We are family: Princeton alumni connect across the generations at Reunions
They came with generations in tow — parents and grandparents, spouses, partners, children and pets — all donning their orange finest, from video-game inspired costumes to treasured class jackets. Approximately 25,000 Princeton alumni and guests are on campus for Reunions 2019, which runs Thursday, May 30, through Sunday, June 2.
Returning classes ranged from the “Old Guard” — including members Joe Schein, Class of 1937, coming from New York City to lead the P-rade, Norm Carter, Class of 1938, who will make his annual visit to campus from his home in Point Pleasant, New Jersey, and Don Fletcher, Class of 1939, from Voorhees, New Jersey — to recently minted alumni from the Class of 2018.
Many graduates came from as far away as Dubai, South Africa, Ecuador, India, Hong Kong and Australia. Among them was Laura Janda, Class of 1979, who lives in Tromso, Norway, where she teaches at UiT, the Arctic University of Norway, the northernmost university in the world.
Janda said her 40th Reunion will give her a chance to reconnect with her Princeton family, as well as her two daughters, who live in the United States. Her hosts for her stay are family members of her former professor, Charles Townsend, professor of Slavic languages and literatures, emeritus, who died in 2015.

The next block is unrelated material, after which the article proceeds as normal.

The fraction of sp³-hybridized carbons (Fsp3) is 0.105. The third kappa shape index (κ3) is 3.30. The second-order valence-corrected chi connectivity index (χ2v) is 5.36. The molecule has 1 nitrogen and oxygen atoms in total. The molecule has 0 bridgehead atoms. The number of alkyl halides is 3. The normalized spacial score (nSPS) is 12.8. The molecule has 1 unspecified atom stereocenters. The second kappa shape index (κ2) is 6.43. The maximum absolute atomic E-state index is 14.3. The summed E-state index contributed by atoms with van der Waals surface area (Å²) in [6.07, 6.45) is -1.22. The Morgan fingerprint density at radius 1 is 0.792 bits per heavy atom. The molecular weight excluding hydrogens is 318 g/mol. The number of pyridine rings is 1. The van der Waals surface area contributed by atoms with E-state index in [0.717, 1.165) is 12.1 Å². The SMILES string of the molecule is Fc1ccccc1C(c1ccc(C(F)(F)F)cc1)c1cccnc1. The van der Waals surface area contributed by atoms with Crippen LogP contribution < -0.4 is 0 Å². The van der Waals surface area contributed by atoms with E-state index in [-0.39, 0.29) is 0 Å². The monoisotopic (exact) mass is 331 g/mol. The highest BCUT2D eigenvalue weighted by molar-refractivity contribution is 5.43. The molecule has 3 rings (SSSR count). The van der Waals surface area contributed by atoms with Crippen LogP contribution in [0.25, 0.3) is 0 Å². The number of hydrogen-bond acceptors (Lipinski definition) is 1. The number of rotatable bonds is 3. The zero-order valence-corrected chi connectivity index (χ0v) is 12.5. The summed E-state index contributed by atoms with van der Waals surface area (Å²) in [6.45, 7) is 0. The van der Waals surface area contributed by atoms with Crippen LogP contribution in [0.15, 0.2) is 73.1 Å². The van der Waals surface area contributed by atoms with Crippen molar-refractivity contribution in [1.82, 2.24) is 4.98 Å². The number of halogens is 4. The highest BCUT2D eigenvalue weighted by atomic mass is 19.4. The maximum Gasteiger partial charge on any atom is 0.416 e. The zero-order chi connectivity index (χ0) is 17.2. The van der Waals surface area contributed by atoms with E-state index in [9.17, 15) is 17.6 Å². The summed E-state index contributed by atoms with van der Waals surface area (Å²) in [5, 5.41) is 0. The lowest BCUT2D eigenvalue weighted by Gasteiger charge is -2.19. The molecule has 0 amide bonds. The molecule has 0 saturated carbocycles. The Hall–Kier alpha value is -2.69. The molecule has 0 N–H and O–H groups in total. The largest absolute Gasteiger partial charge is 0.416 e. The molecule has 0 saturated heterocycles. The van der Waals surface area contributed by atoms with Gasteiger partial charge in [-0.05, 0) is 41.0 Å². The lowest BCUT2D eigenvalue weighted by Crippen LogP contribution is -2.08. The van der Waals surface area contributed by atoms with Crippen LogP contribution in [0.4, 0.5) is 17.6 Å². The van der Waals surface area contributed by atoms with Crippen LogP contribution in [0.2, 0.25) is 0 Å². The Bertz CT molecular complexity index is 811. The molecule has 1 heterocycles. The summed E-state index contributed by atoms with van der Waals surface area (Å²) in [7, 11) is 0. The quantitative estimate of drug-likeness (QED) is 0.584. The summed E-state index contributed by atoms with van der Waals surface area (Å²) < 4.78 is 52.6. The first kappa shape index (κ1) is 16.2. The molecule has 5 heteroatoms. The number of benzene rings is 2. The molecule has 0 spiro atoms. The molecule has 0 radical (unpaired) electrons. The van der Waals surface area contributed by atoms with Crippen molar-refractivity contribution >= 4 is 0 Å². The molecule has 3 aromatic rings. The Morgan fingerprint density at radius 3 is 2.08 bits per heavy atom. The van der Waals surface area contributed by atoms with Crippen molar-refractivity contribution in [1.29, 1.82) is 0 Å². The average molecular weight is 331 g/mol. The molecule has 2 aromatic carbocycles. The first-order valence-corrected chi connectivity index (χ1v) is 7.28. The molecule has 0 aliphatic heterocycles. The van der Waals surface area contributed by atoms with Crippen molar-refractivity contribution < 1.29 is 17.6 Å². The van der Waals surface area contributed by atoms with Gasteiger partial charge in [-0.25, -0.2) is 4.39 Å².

Janda said she was especially excited to join a special tour of the Rocky-Mathey kitchens, where she worked as an undergraduate.
When asked what she was looking forward to most at Reunions, Debbie Scott Williams, a member of the Class of 1984 and former national board chair of the Princeton Prize in Race Relations, gave a laundry list of meetups: a first-gen/low-income alumni reception, the Department of African American Studies Mix & Mingle, the Award for Service ceremony (she was a 2014 recipient), and the Association of Black Princeton Alumni reception.
When in doubt about where she’ll be, Williams tells friends to meet her “under the tent” for the 1984 class year.
“There are so many things to do,” Williams said. “Planning is part of the excitement of ‘going back.’ You have to limit yourself.”
As a member of the steering committee for THRIVE: Celebrating and Empowering Princeton’s Black Alumni — a gathering of black Princetonians scheduled for Oct. 3-5 — Williams hopes to have conversations around planning for the event.